I grew up in both Australia and New Zealand – a long way from the US and the UK where home computing markets were just starting to develop in the late 70’s and early 80’s. Unlike most kids at the time I was very fortunate because my father Robert Hogg worked for Control Data Corp (CDC) and was responsible for introducing Plato to Australia – and as such he had managed to obtain a Plato terminal for our house. Before I get into more detail about what Plato is let me explain one of the two reasons that Plato is relevant. The first is because Plato is being honored at the Computer History Museum in California next week:
“Perhaps the greatest untold story in the history of computing is the development of the PLATO system at the University of Illinois and later also at Control Data Corporation. Largely unknown today to the general public, PLATO’s list of innovations and seminal influences is considerable. For the first time ever, this event will assemble many of the key people involved with the creation of the PLATO phenomenon.”
Now a little more information about what Plato is and then I will get into my second reason for this post. Plato was developed by the University of Illinois and then later run by CDC with the goal being to demonstrate the role that computers could play in our education system. From memory I think it was said that 4 weeks on Plato in any particular subject was the equivalent of a full year in school. This statement alone struck fear into the hearts of teachers – as at the time none of them had experience with computers and viewed them as a threat to their jobs rather than as an aid for learning.
The really amazing thing about Plato was just how far ahead of its time it was. The early 80’s were around the same time that your average leading edge micro-computers would include the likes of TRS-80’s, IBM PC’s and in the UK the Sinclair ZX-81. These leading edge computers were not typically networked – BBS’s and 300 baud acoustic couplers were just starting to emerge. They would typically use cassette recorders for persistence and the user experience would normally start with a prompt to a textual command line interface. Meanwhile, Plato already included functionality such as: networking, forums, message boards, e-mail, chat rooms, picture languages, instant messaging, remote screen sharing, and even multi-player games. Plato also had a touch screen model for interacting with users and a graphical interface that was optimized around the students user experience.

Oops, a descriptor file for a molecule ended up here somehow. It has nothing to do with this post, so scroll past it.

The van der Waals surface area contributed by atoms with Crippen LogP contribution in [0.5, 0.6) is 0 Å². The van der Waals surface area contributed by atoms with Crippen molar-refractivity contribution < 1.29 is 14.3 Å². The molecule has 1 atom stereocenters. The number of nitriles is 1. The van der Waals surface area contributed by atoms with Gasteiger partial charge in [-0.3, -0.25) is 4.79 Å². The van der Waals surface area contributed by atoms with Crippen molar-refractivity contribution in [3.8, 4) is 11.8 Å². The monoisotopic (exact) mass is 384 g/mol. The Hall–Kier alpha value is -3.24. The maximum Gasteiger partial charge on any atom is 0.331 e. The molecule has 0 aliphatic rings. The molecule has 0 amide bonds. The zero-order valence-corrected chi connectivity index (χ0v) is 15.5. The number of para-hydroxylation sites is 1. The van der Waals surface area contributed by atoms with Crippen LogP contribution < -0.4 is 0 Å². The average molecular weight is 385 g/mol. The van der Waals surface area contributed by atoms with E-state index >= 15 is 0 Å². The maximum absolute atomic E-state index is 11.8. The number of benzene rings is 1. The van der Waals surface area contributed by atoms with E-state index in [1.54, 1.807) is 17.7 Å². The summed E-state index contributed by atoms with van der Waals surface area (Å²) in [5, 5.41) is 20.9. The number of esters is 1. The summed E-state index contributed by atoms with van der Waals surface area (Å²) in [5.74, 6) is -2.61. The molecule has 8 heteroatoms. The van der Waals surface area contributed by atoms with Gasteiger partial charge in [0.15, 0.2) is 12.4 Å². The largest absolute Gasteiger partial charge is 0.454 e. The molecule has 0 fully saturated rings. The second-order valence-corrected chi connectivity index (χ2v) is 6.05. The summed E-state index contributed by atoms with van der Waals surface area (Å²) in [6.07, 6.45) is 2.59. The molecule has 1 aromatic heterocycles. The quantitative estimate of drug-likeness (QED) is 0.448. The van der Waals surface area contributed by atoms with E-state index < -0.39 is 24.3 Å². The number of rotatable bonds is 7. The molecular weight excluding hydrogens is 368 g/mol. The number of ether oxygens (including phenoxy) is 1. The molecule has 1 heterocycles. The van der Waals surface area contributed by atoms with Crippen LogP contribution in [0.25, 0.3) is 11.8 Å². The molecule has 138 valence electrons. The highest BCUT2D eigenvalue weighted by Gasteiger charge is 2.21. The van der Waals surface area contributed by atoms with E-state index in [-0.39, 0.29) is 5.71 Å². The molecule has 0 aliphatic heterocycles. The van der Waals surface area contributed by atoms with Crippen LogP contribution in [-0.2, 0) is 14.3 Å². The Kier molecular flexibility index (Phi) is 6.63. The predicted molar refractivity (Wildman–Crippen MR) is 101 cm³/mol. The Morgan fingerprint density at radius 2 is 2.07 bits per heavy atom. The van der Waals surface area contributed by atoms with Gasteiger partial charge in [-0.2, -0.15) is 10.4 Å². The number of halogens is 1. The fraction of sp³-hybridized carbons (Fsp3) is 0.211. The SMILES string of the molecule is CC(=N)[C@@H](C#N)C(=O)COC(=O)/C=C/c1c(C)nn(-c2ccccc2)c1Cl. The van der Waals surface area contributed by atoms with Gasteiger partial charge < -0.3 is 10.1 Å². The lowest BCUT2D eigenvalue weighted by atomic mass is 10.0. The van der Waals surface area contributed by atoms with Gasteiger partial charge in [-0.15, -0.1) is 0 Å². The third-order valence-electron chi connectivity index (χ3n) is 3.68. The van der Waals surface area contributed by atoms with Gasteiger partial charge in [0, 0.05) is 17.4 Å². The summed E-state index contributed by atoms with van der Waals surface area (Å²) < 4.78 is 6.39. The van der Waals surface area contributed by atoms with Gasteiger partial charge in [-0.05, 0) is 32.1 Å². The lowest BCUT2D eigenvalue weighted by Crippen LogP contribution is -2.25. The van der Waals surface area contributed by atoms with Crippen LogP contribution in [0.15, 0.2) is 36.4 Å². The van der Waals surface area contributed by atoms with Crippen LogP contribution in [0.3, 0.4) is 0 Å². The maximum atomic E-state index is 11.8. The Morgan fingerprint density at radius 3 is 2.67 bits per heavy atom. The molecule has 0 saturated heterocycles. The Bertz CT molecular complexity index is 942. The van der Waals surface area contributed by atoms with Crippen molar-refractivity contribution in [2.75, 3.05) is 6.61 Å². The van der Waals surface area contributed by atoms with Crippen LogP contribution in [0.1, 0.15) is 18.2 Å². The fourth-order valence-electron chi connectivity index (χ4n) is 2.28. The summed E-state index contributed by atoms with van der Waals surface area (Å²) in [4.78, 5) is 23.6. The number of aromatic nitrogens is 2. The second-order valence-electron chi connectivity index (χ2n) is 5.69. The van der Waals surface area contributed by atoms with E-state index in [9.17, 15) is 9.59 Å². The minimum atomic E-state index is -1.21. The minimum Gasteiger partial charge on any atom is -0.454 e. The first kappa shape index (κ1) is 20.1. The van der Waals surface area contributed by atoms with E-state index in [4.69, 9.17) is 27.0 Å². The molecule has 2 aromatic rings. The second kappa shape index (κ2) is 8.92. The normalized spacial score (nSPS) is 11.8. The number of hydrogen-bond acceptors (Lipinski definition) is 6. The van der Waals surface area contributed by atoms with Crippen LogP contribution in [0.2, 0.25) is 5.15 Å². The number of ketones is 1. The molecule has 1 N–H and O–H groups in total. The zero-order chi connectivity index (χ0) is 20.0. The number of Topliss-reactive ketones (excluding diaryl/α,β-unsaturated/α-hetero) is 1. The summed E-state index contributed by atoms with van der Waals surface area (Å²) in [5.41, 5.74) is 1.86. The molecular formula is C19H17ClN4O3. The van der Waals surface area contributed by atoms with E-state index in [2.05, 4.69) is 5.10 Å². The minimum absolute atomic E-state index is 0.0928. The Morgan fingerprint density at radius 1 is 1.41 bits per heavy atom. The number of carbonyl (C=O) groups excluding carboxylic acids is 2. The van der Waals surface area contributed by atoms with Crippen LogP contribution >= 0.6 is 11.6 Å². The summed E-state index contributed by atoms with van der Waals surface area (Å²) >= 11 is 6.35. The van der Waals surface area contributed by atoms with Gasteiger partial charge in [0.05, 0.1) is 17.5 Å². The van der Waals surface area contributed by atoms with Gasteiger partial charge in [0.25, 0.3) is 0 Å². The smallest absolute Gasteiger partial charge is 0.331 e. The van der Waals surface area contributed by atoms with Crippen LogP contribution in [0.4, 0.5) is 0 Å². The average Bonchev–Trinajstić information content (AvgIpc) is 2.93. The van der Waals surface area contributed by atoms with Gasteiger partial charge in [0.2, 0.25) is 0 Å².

When we left Australia and moved to New Zealand I had to trade the Plato system for a ZX-Spectrum – which was both exciting (the games were frankly better in color) – but also a massive step backwards. This takes me to the second reason for this post. The really interesting thing to me is the fact that so many of the ideas that we currently credit as being new or innovative have of course already been invented… Ray Ozzie credits Plato with a lot of the ideas that later became the basis for Lotus Notes. A similar Touch screen capability is only just starting to emerge in the mainstream now with Windows 7 Touch functionality. Another more recent example of this industry wide memory-loss syndrome is the Apple iPad – forgetting the fact that Windows has had tablet support for almost a decade now (why can’t we market our wares properly?) it is even more interesting to compare it to Alan Kay’s original Dyna-book concept.
Getting to the heart of this second point – as I mentioned in my last post around qualities of patterns our industry does a poor job of capturing and describing knowledge in a standardized or reusable way – thus limiting our ability to apply past learnings’ to future technologies and worse still giving the illusion of having to re-learn everything each time a new computing “paradigm” emerges. If anyone isn’t still convinced in the need for standardized patterns and reference architectures as the basis knowledge within our industry you should read Dealers of Lightning – it is truly amazing the work that was done at PARC in the early 70’s some of which is only now starting to show up in consumer technology. I wonder how much further along our industry would be if we had both standardized representations for knowledge as well as repositories with which to search…